After winning the Bruntwood Prize for Screenwriting back in 2017, and with its release being continuously pushed back up until now, Tim Foley’s Electric Rosary finally found its way toward a world premiere in Manchester’s Royal Exchange Theatre.
Bringing robots and nuns together on one stage, it is an original and high-concept science fiction comedy, following the Sisters of St Grace convent shortly after the death of their Mother Superior. Dwindling in numbers and with many unresolved internal issues, including financial struggles and a fight for the late Mother’s successor, the four Sisters are in trouble.
Searching for inspiration to throw some life and vigour into the sanctuary life, an unlikely help appears in the form of Mary, a council-funded robot nun. As soon as she arrives into the convent, she stirs confusion among the nuns. What place does technology have in such a conservative and tradition-bounded environment as a Christian convent?
Rather than undertaking this question in a serious manner, Electric Rosary resorts to a comedic approach. Mary, played in a hypnotising nature by Breffni Holahan, causes bursts of laughters in the audience the moment she appears on the stage. Due to her robot-like mannerisms, combined with hilarious reactions of the other Sisters, the first half of the play was filled with laughter.
This setting the scene for a potentially heavy philosophical subject matter is brilliant in its concept, with Electric Rosary aiming to make a debate about faith and humanity accessible and enjoyable to everyone.
The debate, however, does not feel present in the play. The exploration of “what it means to be human in tomorrow’s world”, promised by one of the show’s headlines, is nowhere to be found. Setting the play in an environment that contrasts with technological advancements and that gives ground to a multitude of jokes could be the backbone of exploration of serious subjects, but it is the furthest the show goes.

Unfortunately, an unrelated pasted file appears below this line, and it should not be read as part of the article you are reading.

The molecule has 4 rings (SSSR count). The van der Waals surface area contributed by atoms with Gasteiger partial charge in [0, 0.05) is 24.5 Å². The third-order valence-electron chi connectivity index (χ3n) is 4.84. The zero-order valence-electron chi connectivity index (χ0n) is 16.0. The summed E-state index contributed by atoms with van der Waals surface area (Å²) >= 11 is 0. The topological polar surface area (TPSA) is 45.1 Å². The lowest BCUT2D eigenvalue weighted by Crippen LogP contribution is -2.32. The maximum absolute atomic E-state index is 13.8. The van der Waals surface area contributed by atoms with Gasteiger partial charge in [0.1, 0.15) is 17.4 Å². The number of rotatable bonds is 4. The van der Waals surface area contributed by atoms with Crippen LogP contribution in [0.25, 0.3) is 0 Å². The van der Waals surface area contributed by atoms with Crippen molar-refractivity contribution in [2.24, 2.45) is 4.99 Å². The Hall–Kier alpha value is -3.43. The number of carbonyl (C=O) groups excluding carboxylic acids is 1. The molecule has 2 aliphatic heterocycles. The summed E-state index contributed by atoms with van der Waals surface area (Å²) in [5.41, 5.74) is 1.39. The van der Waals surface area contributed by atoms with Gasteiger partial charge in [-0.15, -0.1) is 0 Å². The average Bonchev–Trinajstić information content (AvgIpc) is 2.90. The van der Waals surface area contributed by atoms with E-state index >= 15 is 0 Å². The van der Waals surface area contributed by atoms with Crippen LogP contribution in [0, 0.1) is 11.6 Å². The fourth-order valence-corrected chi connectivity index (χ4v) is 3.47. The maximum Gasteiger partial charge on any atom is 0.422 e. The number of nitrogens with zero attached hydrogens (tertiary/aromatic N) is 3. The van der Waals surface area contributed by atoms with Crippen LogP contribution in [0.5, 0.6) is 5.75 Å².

The second half of the play, which lets go of much of the humour to try and focus on dramatic tensions, does not match what was promised before. Towards the end, Electric Rosary turns pretentious but not deep, losing some of its uniqueness and originality.
The plot and the relationships between characters hold up greatly when they are a subject of jokes, yet as soon as a drastic tonal shift arrives, they don’t bear any power. This shift in tone does not feel natural, splitting the play into two parts, the first one comedic, the second dramatic, in a way that makes them unbalanced and separated from each other.
Electric Rosary promises more than it actually delivers, but it does not make it a bad show by any means. It is a highly entertaining watch and knows how to make science fiction fun. With inspirations taken from great classics of the science fiction genre, it provides a creative twist on its predecessors through heavy reliance on comedy. However, there is not much philosophical depth to go with it, therefore your expectations should be adjusted.
Electric Rosary runs at the Royal Exchange Theatre until 14th May.
For more Electric Rosary content, check out our interview with playwright Tim Foley.
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